June 2015
Volume 56, Issue 7
Free
ARVO Annual Meeting Abstract  |   June 2015
Adisintegrin and metalloproteinase 10 (ADAM10) is a regulator of lens development
Author Affiliations & Notes
  • D J Sidjanin
    Cell Biology, Anatomy & Neurobiology, Human and Molecular Genetics Center, Medical College of Wisconsin, Milwaukee, WI
  • Joseph Toonen
    Cell Biology, Anatomy & Neurobiology, Human and Molecular Genetics Center, Medical College of Wisconsin, Milwaukee, WI
  • Footnotes
    Commercial Relationships D Sidjanin, None; Joseph Toonen, None
  • Footnotes
    Support None
Investigative Ophthalmology & Visual Science June 2015, Vol.56, 4007. doi:
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      D J Sidjanin, Joseph Toonen; Adisintegrin and metalloproteinase 10 (ADAM10) is a regulator of lens development. Invest. Ophthalmol. Vis. Sci. 2015;56(7 ):4007.

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      © ARVO (1962-2015); The Authors (2016-present)

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Abstract

Purpose: ADAM10 and ADAM17 are two closely related members of the disintegrin and metalloproteinase (ADAM) family with a role in ectodomain cleavage of membrane bound proteins. Both ADAM10 and ADAM17 have been implicated in proteolytic cleavage of EGRF ligands as well as NOTCH receptors. Our previous studies have shown that ADAM17 solely transactivates EGFR signaling. Therefore, we proceeded to evaluate the role of ADAM10 during lens development as a potential regulator of NOTCH signaling. To test this hypothesis, we set out to generate Adam10 conditional knockout mice (CKO).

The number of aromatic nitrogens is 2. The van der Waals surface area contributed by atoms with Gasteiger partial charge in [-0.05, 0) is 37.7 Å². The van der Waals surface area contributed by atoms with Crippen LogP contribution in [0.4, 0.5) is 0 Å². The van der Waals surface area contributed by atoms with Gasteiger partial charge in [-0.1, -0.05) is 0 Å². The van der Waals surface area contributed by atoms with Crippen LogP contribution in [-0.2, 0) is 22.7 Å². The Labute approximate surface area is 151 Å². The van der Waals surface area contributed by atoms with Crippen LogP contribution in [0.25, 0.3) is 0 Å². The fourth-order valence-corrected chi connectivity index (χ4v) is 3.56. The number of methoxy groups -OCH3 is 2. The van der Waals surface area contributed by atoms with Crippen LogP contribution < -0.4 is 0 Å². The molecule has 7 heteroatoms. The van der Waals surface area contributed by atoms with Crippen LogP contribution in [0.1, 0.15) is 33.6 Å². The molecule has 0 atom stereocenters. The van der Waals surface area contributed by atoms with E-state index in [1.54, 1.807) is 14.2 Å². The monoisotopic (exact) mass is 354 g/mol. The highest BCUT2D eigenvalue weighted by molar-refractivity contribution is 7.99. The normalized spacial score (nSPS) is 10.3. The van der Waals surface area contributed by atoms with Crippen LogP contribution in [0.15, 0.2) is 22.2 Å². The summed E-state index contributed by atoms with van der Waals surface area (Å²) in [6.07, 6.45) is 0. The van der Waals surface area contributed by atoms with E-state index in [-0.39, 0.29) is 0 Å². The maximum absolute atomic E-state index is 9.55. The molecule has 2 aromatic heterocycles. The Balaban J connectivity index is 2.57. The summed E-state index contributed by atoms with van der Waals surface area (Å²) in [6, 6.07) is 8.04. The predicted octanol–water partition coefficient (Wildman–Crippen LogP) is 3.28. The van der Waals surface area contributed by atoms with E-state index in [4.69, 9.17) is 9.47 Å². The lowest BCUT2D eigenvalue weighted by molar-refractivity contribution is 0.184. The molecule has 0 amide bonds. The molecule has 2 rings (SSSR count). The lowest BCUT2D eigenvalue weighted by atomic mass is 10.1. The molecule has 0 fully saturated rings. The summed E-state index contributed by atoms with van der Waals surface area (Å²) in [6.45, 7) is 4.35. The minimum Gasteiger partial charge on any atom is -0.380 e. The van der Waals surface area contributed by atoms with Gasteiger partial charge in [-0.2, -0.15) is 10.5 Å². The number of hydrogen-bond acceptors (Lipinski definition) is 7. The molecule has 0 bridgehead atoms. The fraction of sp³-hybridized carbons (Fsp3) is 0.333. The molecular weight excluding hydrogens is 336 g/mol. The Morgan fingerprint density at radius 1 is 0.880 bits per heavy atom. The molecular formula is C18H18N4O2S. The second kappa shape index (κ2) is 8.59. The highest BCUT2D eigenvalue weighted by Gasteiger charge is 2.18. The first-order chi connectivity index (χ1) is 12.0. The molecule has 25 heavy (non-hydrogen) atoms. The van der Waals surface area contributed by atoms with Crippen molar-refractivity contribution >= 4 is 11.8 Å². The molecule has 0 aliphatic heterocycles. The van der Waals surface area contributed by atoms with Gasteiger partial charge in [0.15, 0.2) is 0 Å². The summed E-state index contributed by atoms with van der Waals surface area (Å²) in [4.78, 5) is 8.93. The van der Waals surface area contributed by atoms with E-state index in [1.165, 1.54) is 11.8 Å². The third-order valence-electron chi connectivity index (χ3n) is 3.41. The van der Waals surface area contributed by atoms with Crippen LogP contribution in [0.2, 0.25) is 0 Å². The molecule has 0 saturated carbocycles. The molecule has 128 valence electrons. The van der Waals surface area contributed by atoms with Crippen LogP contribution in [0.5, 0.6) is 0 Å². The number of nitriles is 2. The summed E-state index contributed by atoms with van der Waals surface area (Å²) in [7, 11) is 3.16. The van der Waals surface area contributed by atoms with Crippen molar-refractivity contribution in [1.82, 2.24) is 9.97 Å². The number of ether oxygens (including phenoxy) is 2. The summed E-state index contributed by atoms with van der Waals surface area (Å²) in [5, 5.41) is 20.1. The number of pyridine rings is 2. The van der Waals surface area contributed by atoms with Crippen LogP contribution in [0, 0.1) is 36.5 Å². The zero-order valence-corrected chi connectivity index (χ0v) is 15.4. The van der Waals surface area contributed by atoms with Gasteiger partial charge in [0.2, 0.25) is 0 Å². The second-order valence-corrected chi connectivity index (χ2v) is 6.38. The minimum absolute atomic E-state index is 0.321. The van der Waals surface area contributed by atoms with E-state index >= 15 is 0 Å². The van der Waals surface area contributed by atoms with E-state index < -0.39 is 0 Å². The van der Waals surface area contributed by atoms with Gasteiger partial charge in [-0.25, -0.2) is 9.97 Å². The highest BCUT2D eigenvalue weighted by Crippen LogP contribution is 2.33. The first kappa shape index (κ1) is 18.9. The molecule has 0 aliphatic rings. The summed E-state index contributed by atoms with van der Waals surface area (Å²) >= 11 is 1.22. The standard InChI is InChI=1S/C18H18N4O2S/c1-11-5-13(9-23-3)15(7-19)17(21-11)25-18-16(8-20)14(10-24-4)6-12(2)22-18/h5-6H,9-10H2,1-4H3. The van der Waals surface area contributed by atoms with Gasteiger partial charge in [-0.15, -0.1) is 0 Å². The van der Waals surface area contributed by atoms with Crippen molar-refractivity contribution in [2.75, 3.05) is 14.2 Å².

Methods: Conditional lens-specific ADAM10-CKO mice where generated following outcrossing of Adam10floxed/floxed mice to the LeCre transgenic mice that express the Cre recombinase under the control of the Pax6 promoter. Adam10-CKO and control mice were further characterized at different developmental time points using slit lamp biomicroscopy, histological, EdU, TUNEL, and immunohistological analyses.

Results: Adam10-CKO mice appeared anophthalmic with hair loss around the eyes extending to the snout region. Histological analysis of Adam10-CKO adult eyes revealed absence of the anterior chamber and poor separation between the cornea, iris, and lens tissues, thickened iris, and severe microphakia-characterized by the absence of epithelial and fiber cell structures and the presence of swollen cells at the periphery. First morphological lens abnormalities in Adam10-CKO lenses were noted at E13.5 characterized by reduced number of lens cells, thinned epithelium, and disorganized fiber cells. By 16.5 the Adam10-CKO lenses have undergone degeneration precluding further evaluation. Immunohistochemical evaluation revealed that at E13.5 Adam10-CKO lenses exhibit abberrant lens epithelial cell proliferation, aberrant lens fiber cell differentiation, without a significant increase in apoptosis.

Conclusions: Our results demonstrate that ADAM10 is indispensable for proper lens development. ADAM10 has been previously proposed to function as a regulator of NOTCH1 signaling. In the lens NOTCH signaling is mediated by NOTCH2 and lens-specific ablation of Notch2 or RBP-J results in premature epithelial cell cycle exit and precocious lens fiber cell differentiation. The identified Adam10-CKO lens phenotypes suggest disrupted NOTCH signaling, although studies confirming disrupted NOTCH2 signaling are currently under way.

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